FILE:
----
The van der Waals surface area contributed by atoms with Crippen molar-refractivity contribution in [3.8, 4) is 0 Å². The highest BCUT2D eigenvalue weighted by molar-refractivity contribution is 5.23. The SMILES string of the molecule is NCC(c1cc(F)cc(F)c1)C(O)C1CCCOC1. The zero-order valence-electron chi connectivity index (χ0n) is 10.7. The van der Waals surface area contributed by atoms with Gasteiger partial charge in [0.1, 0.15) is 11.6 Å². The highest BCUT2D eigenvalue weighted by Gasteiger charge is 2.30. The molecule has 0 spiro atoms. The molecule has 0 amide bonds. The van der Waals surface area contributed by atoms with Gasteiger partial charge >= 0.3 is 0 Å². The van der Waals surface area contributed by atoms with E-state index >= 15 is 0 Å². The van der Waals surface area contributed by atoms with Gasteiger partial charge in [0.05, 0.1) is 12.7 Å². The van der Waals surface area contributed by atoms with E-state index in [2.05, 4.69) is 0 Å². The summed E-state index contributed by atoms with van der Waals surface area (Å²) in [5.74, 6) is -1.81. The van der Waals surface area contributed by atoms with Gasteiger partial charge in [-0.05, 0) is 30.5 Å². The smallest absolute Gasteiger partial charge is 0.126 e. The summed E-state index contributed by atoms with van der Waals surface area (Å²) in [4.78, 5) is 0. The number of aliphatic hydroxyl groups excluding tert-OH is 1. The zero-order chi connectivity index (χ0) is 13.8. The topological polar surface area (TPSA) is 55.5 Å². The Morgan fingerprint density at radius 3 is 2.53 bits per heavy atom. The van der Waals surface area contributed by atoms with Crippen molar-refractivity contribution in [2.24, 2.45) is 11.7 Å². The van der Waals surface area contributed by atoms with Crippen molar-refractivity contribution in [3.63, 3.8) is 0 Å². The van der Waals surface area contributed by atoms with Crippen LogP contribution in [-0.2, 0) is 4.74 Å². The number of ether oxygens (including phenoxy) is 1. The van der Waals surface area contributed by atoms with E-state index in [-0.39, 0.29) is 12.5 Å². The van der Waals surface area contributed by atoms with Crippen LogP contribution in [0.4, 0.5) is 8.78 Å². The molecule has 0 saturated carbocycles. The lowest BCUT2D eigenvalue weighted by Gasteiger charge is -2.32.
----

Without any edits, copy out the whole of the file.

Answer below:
The van der Waals surface area contributed by atoms with Crippen molar-refractivity contribution in [3.8, 4) is 0 Å². The highest BCUT2D eigenvalue weighted by molar-refractivity contribution is 5.23. The SMILES string of the molecule is NCC(c1cc(F)cc(F)c1)C(O)C1CCCOC1. The zero-order valence-electron chi connectivity index (χ0n) is 10.7. The van der Waals surface area contributed by atoms with Gasteiger partial charge in [0.1, 0.15) is 11.6 Å². The highest BCUT2D eigenvalue weighted by Gasteiger charge is 2.30. The molecule has 0 spiro atoms. The molecule has 0 amide bonds. The van der Waals surface area contributed by atoms with Gasteiger partial charge >= 0.3 is 0 Å². The van der Waals surface area contributed by atoms with E-state index >= 15 is 0 Å². The van der Waals surface area contributed by atoms with Gasteiger partial charge in [0.05, 0.1) is 12.7 Å². The van der Waals surface area contributed by atoms with E-state index in [2.05, 4.69) is 0 Å². The summed E-state index contributed by atoms with van der Waals surface area (Å²) in [5.74, 6) is -1.81. The van der Waals surface area contributed by atoms with Gasteiger partial charge in [-0.05, 0) is 30.5 Å². The smallest absolute Gasteiger partial charge is 0.126 e. The summed E-state index contributed by atoms with van der Waals surface area (Å²) in [4.78, 5) is 0. The number of aliphatic hydroxyl groups excluding tert-OH is 1. The zero-order chi connectivity index (χ0) is 13.8. The topological polar surface area (TPSA) is 55.5 Å². The Morgan fingerprint density at radius 3 is 2.53 bits per heavy atom. The van der Waals surface area contributed by atoms with Crippen molar-refractivity contribution in [2.24, 2.45) is 11.7 Å². The van der Waals surface area contributed by atoms with Crippen molar-refractivity contribution in [3.63, 3.8) is 0 Å². The van der Waals surface area contributed by atoms with Crippen LogP contribution in [-0.2, 0) is 4.74 Å². The number of ether oxygens (including phenoxy) is 1. The van der Waals surface area contributed by atoms with E-state index in [-0.39, 0.29) is 12.5 Å². The van der Waals surface area contributed by atoms with Crippen LogP contribution in [0.4, 0.5) is 8.78 Å². The molecule has 0 saturated carbocycles. The lowest BCUT2D eigenvalue weighted by Gasteiger charge is -2.32.